Hoarding

Compulsive hoarding is a disorder characterized by excessive acquiring but unable to throw out a number of items that are useless and invaluable to others such as old newspapers, junk mail, receipts, old broken tools and others. A hoarder’s home becomes full of clutter so much so that the living space cannot serve its purpose anymore. One’s routine daily activities are interfered as well such as bathing, cooking, sleeping and eating.

Compulsive hoarding is often associated with obsessive-compulsive disease, but not all compulsive hoarders manifest symptoms of obsessive-compulsive disease. About 15% of those with obsessive-compulsive disorder say that compulsive hoarding was a primary symptom. Hoarding can also be seen in people with neuropsychiatric disorders. Hoarding is reported to usually begin during the teenage years but does not become noticeable until adulthood. People diagnosed with compulsive hoarding confirm that they have relatives also diagnosed with the same disorder.

Hoarding requires energy in acquiring items. Some would even go to the extent of stealing leading to kleptomania if it worsens. Hoarders often visit garage sales and junk yards. Online purchasing however has become more interesting for hoarders as it spares them the embarrassment of buying a lot of items. People who hoard believe that the items they acquire are very valuable and should be saved because it might come in handy in the future.

Those who love hoarding things are do not want other people to know their condition. They become secretive and embarrassed. Some do not want others to go inside their house. As a result, they interact less and become isolated.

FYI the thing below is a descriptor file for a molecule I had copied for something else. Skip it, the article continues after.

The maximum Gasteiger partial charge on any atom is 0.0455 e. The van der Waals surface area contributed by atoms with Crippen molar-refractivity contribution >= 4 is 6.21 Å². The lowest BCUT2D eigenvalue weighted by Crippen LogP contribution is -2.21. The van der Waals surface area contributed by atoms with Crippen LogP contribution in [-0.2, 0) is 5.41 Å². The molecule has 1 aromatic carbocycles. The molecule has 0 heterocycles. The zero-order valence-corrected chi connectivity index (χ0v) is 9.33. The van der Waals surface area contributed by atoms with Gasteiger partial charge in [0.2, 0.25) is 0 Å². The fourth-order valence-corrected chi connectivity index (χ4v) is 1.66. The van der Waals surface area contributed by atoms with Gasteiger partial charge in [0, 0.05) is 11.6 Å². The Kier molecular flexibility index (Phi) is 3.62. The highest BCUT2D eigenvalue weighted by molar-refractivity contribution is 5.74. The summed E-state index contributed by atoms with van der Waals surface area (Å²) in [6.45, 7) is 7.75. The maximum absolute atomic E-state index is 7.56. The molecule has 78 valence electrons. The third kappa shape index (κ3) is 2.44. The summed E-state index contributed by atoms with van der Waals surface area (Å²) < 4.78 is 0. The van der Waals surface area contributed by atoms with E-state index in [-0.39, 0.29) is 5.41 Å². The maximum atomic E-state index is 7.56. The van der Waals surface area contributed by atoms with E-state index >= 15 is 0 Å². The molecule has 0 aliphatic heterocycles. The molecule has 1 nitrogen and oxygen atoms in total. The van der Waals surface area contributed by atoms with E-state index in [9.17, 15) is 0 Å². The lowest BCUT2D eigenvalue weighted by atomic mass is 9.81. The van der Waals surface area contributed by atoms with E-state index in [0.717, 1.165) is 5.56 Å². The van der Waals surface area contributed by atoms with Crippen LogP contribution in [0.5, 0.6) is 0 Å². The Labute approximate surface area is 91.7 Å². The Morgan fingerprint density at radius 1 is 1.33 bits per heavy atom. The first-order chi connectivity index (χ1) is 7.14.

Treatment for hoarding does not exactly cure the person and relieve him or her from the disorder. What it does is it helps manage the symptoms. The hoarding treatment includes psychotherapy and pharmacotherapy. Psychotherapy for hoarding is better known as cognitive-behavioral therapy. The therapist goes to the person’s house and assesses the extent of the hoarding. The therapist then assists the hoarder into realizing the irrationality of what he is doing, assisting him in decision making, helping in the prioritization, organization and categorization of possessions.

During the course of therapy the hoarder will be able to discard useless items and organize the valuable ones. Another type of treatment for hoarding is pharmacotherapy. The medications used are types of antidepressants called selective serotonin reuptake inhibitors. Although some may respond well to this form of treatment, most do not. However using both psychotherapy and pharmacotherapy in the treatment yields better results.

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